Status: The application period is currently
open for infrastructure projects.
The Sac Metro Air District can help fund alternative fueling and charging infrastructure via the Carl Moyer Program and
Community Air Protection Incentive Program. Infrastructure incentives are for hydrogen fueling stations and electric vehicle supply equipment (EVSE), also referred to as battery electric vehicle charging stations. Applicants that are interested in applying for EVSE incentive funding are encouraged to prepare now. A quick guide and series of steps to our EVSE program can be found
Your local Utility Company may have additional funding that can be stacked with our programs. All funding amounts cannot exceed the cost of the infrastructure. Other limitations may apply and will be evaluated during the application review process.
PGE -EV Fleet Ready
SMUD - Going Green
2017 Moyer Guidelines
Community Air Protection
State Funding Cap
Maximum Eligible Cost
State Funding Cap
Any infrastructure project3
Any infrastructure Project located at a sensitive receptor1
Projects with Solar/Wind Power Systems2
Public School Bus Battery Charging and Alternative Fueling
Additional Incentive for Projects Also Serving a Port/Railyard/Freight Facility
Sensitive receptors include schools, hospitals, daycare centers, and such other locations as the air districts or CARB may determine ((H&SC § 42705.5(a)(5)).
Projects that include Solar/Wind Power systems must be capable of supplying at least 50% of the estimated electricity output of the EVSE. Applicants that include on-site renewable generation must
provide a methodology for estimating the total energy provided for vehicle charging from the system to determine whether the generation meets the 50% requirement. Projects not connected to the electrical grid will be evaluated on a case-by-case basis and may not be eligible for funding.
Funding priority is given to projects operating and/or registered in a disadvantaged community as identified by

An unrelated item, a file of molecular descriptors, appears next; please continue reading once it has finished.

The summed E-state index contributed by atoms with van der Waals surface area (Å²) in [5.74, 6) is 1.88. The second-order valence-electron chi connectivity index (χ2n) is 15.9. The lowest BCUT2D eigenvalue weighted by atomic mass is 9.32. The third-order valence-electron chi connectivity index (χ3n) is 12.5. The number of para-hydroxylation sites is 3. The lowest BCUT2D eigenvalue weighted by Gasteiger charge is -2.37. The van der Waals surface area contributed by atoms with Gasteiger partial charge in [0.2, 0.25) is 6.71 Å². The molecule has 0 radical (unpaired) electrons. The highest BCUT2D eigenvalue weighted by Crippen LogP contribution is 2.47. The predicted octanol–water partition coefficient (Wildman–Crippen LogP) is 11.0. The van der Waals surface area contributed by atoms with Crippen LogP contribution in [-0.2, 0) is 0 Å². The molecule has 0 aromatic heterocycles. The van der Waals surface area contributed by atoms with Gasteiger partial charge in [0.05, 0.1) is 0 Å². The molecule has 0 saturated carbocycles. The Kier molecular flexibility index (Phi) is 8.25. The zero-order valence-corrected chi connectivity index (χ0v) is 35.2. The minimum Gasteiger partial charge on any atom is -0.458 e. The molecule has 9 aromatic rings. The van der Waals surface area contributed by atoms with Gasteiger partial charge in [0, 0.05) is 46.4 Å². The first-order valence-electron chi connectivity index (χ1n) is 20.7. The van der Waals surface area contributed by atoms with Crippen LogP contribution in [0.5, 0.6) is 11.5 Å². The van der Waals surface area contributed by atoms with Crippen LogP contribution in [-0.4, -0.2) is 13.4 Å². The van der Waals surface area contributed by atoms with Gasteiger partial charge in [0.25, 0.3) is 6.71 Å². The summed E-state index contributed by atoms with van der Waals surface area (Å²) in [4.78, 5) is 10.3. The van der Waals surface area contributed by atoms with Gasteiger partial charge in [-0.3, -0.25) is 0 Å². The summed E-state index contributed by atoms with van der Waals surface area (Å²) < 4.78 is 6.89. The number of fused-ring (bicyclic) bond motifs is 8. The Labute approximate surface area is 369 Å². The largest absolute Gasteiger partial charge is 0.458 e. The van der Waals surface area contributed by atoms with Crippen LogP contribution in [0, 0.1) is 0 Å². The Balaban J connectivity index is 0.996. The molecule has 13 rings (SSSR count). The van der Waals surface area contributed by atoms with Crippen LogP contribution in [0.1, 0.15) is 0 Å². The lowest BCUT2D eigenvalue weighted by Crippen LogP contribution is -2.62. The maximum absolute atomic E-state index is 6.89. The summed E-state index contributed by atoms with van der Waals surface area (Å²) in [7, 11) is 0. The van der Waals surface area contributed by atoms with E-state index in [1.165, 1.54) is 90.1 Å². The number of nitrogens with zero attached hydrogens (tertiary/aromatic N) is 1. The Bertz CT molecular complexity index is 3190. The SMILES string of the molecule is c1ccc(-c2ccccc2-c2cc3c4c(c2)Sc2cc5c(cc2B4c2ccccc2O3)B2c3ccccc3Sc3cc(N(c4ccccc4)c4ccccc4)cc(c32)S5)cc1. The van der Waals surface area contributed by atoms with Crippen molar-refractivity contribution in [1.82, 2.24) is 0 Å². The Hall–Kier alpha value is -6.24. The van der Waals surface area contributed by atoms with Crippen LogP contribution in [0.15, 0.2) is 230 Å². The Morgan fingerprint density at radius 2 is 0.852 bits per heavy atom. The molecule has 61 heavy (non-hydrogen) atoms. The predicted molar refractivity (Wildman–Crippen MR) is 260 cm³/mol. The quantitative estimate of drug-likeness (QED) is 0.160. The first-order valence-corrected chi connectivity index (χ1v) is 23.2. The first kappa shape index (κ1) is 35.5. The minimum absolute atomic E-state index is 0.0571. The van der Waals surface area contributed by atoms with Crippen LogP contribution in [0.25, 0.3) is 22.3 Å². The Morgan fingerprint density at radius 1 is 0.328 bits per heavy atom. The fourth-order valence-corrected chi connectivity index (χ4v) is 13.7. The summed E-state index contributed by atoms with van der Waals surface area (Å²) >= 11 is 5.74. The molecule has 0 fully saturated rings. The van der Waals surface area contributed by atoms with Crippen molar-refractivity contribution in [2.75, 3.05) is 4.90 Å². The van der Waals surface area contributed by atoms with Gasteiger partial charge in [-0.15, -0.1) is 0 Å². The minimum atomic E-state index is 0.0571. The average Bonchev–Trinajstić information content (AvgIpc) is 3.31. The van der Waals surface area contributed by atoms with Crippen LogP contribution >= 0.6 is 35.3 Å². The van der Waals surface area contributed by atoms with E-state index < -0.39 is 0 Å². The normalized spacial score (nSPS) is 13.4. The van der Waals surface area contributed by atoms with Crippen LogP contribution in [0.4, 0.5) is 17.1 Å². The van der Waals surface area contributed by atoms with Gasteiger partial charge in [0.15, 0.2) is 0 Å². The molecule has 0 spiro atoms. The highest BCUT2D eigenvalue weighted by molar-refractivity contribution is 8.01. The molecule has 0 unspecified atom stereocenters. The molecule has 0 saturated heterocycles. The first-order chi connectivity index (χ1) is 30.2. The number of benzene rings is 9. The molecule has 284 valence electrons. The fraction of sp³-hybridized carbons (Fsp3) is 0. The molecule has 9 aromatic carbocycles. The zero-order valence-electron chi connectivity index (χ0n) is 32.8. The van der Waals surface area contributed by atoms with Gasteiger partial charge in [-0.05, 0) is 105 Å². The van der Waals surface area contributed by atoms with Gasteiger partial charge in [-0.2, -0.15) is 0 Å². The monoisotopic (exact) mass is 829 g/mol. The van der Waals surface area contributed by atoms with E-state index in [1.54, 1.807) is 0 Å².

CalEnviroScreen 4.0 and the designated
Community Air Protection Air Monitoring Community.
1. Cost of design and engineering a. (i.e., labor, site preparation, Americans with Disabilities Act accessibility, signage).
2. Cost of equipment
a. (e.g., charging/fueling units, electrical parts, materials).
3. Cost of installation directly related to the construction of the station.
4. Meter/data loggers.
5. On-site power generation system that fuels or powers covered sources
a. (i.e., solar and wind power generation equipment).
6. Federal, Sales and other taxes
7. Shipping and delivery costs
1. Upgrades to existing infrastructure that do not increase output capacity
2. Fuel and energy costs.
3. Non-essential equipment hardware.
4. Operation cost
a. (e.g., operational fees, maintenance, repairs, improvements, spare parts).
5. Extended warranty.
7. Data collection and reporting.
8. Grantee administrative costs.
10. Employee training and salaries.
11. Legal fees.
12. Real estate property purchases/leases.
13. Performance bond costs.
14. Construction management.
15. Stormwater plan costs.
16. Security costs.
17. Testing and soil sampling
18. Hazardous materials, including permitting, handling, and disposal.
Online applications will become available on November 1, 2022, and will need to be submitted electronically. Applicants are highly encouraged to start preparing now to ensure the best possible funding opportunities.
Don't forget to review the application checklist with your application!
California Energy Commission:
Sac to Zero:
Plug In America:
California Fuel Cell Partnership: